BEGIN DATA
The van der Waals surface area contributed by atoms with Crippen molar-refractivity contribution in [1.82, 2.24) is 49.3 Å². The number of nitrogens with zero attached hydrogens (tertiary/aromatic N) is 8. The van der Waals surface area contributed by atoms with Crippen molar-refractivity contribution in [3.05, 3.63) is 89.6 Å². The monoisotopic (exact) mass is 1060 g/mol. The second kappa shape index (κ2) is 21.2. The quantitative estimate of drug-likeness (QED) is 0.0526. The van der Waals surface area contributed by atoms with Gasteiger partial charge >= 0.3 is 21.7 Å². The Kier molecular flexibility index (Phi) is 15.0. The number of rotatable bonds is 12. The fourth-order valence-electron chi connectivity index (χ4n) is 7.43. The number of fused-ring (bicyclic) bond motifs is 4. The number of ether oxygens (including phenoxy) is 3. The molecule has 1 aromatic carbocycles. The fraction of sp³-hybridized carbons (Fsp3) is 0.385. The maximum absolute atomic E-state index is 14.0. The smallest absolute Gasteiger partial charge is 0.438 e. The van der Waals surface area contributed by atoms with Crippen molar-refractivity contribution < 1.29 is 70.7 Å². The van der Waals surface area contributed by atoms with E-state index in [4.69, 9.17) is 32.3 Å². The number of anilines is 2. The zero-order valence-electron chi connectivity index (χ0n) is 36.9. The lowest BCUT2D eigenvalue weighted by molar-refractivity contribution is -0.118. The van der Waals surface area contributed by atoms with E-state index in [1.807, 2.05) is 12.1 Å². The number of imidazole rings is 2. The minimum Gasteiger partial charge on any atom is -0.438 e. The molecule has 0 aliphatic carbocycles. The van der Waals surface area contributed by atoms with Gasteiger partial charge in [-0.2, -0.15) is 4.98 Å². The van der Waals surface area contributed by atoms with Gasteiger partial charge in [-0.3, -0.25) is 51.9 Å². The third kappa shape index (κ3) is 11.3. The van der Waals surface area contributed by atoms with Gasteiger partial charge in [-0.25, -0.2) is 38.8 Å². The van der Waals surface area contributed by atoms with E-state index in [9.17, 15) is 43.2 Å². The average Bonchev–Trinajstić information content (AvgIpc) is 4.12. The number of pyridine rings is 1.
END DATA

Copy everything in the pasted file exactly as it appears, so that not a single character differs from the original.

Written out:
The van der Waals surface area contributed by atoms with Crippen molar-refractivity contribution in [1.82, 2.24) is 49.3 Å². The number of nitrogens with zero attached hydrogens (tertiary/aromatic N) is 8. The van der Waals surface area contributed by atoms with Crippen molar-refractivity contribution in [3.05, 3.63) is 89.6 Å². The monoisotopic (exact) mass is 1060 g/mol. The second kappa shape index (κ2) is 21.2. The quantitative estimate of drug-likeness (QED) is 0.0526. The van der Waals surface area contributed by atoms with Gasteiger partial charge >= 0.3 is 21.7 Å². The Kier molecular flexibility index (Phi) is 15.0. The number of rotatable bonds is 12. The fourth-order valence-electron chi connectivity index (χ4n) is 7.43. The number of fused-ring (bicyclic) bond motifs is 4. The number of ether oxygens (including phenoxy) is 3. The molecule has 1 aromatic carbocycles. The fraction of sp³-hybridized carbons (Fsp3) is 0.385. The maximum absolute atomic E-state index is 14.0. The smallest absolute Gasteiger partial charge is 0.438 e. The van der Waals surface area contributed by atoms with Crippen molar-refractivity contribution < 1.29 is 70.7 Å². The van der Waals surface area contributed by atoms with E-state index in [4.69, 9.17) is 32.3 Å². The number of anilines is 2. The zero-order valence-electron chi connectivity index (χ0n) is 36.9. The lowest BCUT2D eigenvalue weighted by molar-refractivity contribution is -0.118. The van der Waals surface area contributed by atoms with E-state index in [1.807, 2.05) is 12.1 Å². The number of imidazole rings is 2. The minimum Gasteiger partial charge on any atom is -0.438 e. The molecule has 0 aliphatic carbocycles. The van der Waals surface area contributed by atoms with Gasteiger partial charge in [-0.2, -0.15) is 4.98 Å². The van der Waals surface area contributed by atoms with Gasteiger partial charge in [-0.3, -0.25) is 51.9 Å². The third kappa shape index (κ3) is 11.3. The van der Waals surface area contributed by atoms with Gasteiger partial charge in [-0.25, -0.2) is 38.8 Å². The van der Waals surface area contributed by atoms with E-state index in [9.17, 15) is 43.2 Å². The average Bonchev–Trinajstić information content (AvgIpc) is 4.12. The number of pyridine rings is 1.